Fifth Week Blues?

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Image description: blue smoke 

Fifth Week Blues (fĭfth wēk blooz͞)
pl.n

. The burnout or unhappiness conventionally experienced by the students of Oxford
during the fifth week of term.

fifth week blues (fĭfth wēk blooz͞)
pl.n

. The burnout and unhappiness I experienced in the fifth week of term.

One of the things I find alarming about this university is that fifth week blues is a thing: fifth week blues, due to its revalence and consequent relatability in Oxford, have become Fifth Week Blues. Fifth Week Blues is a phenomenon—an institutional tradition defined and owned by Oxford (no offense to Cambridge, but my Google search tells me it prefers the very different-sounding term “Week Five Blues”), and sometimes even openly acknowledged as such by its colleges and faculty.

There are several significant benefits to recognizing and trying to fight off these “Blues” at a university and community level. On the other hand, though, this kind of generalizing approach runs the risk of predesignating what these “Blues” are, and overlooking their individual nature.

“The notion of the Fifth Week Blues, a feature of Oxford student life, risks neglecting, and even rejecting, [this] individuality.”

The fifth week of Michaelmas 2020 was, for me, perhaps one of the most emotionally challenging weeks since I matriculated last year. Coming from a small private school in South Korea, I experienced a culture not unlike, or even worse than, Oxford’s in terms of competition and glorified overworking. I was once told that a student was supposed to be a studying machine; one of my former teachers, quoting Edison, said getting anything more than four hours of sleep was an indulgence. Although, after coming to Oxford, I had worked on becoming better at managing stress and working at a healthy pace, such a mindset would still occasionally haunt me. Then, of course, there was the pandemic.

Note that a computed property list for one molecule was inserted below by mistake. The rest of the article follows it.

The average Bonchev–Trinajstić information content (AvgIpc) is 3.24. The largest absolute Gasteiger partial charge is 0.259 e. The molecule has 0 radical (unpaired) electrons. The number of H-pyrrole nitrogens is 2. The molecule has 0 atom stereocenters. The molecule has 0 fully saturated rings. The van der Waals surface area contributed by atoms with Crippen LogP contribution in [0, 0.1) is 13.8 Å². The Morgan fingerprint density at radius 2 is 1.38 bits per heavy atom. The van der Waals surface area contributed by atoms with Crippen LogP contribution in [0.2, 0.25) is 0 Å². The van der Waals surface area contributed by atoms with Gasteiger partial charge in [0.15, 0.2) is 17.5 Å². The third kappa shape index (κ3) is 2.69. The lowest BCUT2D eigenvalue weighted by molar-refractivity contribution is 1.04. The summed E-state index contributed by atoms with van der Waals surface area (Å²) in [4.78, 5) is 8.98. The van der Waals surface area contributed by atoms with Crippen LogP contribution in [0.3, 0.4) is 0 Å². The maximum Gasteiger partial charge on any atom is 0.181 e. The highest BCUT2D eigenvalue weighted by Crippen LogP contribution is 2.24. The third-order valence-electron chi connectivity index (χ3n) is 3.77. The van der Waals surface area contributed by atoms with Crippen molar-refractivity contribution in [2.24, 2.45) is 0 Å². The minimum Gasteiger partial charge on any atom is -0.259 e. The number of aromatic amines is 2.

Lockdown found me living an extremely precarious lifestyle: sometimes I would have to go without any human interaction for days, and I found myself relying more and more heavily on work and grades to get me out of bed in the morning. As someone who usually used their free time going to see the orchestra or organizing in-person society events, there was simply not much else for me to do other than study in solitude.

When the inevitable mid-term burnout hit again this term, therefore, it hit pretty hard. I was tired, lonely, and unhappy. This was my fifth week blues.

But I would rather not frame this experience as Fifth Week Blues, because, as you might have noticed, this was all highly individual. It involved deeply personal factors, such as my Korean background and lockdown difficulties that were specific to me. And so did, I’m sure, everyone else’s.

“[This] generalizing approach runs the risk of predesignating what these “Blues” are, and overlooking their individual nature.

The notion of the Fifth Week Blues, a feature of Oxford student life, risks neglecting, and even rejecting, this individuality. It others those experiencing “blues” that might involve, for example, worsening homesickness or friendship issues, instead of the classic essay crises or tutorial stress. It potentially reduces fifth week blues—a student mental health crisis—into a simplified, overgeneralized, and hashtaggable trend, whereas in reality, these “blues” are complex, and honestly, quite serious.

I am in no way trying to devalue the wonderful efforts made by students, colleges, and welfare teams to help everyone beat fifth week blues, or undermine the phrase’s effectiveness in helping Oxford students relate to each other and start conversations on mental health. I am saying that, alongside the relatability and prevalence of fifth week blues, we must also acknowledge that they involve individual experiences and real problems, and need to be treated as such. The tendency to approach fifth week blues as an Oxford thing—a trend, a tradition, a feature of student life—runs the risk of rendering our mental health discussions casual and blinding us to the obvious reality that these “blues” are real welfare issues. Mental health problems are mental health problems, no matter how common they are across Oxford.

Image credit: David Gunter, CreativeCommons

 

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